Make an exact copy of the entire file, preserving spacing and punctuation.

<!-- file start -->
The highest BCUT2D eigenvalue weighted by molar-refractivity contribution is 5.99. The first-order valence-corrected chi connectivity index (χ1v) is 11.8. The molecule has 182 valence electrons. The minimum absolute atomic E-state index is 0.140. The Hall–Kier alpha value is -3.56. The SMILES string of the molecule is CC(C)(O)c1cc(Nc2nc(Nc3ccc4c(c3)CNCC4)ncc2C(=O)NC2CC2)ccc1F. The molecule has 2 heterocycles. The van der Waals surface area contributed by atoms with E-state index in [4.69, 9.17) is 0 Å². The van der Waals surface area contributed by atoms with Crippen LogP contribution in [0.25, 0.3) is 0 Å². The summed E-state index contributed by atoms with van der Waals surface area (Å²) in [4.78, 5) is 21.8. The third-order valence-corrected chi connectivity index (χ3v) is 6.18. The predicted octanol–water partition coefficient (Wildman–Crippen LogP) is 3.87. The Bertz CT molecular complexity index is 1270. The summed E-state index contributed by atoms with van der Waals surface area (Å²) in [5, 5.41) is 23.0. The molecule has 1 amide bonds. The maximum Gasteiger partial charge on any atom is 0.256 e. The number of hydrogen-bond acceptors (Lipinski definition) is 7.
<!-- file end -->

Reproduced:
The highest BCUT2D eigenvalue weighted by molar-refractivity contribution is 5.99. The first-order valence-corrected chi connectivity index (χ1v) is 11.8. The molecule has 182 valence electrons. The minimum absolute atomic E-state index is 0.140. The Hall–Kier alpha value is -3.56. The SMILES string of the molecule is CC(C)(O)c1cc(Nc2nc(Nc3ccc4c(c3)CNCC4)ncc2C(=O)NC2CC2)ccc1F. The molecule has 2 heterocycles. The van der Waals surface area contributed by atoms with E-state index in [4.69, 9.17) is 0 Å². The van der Waals surface area contributed by atoms with Crippen LogP contribution in [0.25, 0.3) is 0 Å². The summed E-state index contributed by atoms with van der Waals surface area (Å²) in [4.78, 5) is 21.8. The third-order valence-corrected chi connectivity index (χ3v) is 6.18. The predicted octanol–water partition coefficient (Wildman–Crippen LogP) is 3.87. The Bertz CT molecular complexity index is 1270. The summed E-state index contributed by atoms with van der Waals surface area (Å²) in [5, 5.41) is 23.0. The molecule has 1 amide bonds. The maximum Gasteiger partial charge on any atom is 0.256 e. The number of hydrogen-bond acceptors (Lipinski definition) is 7.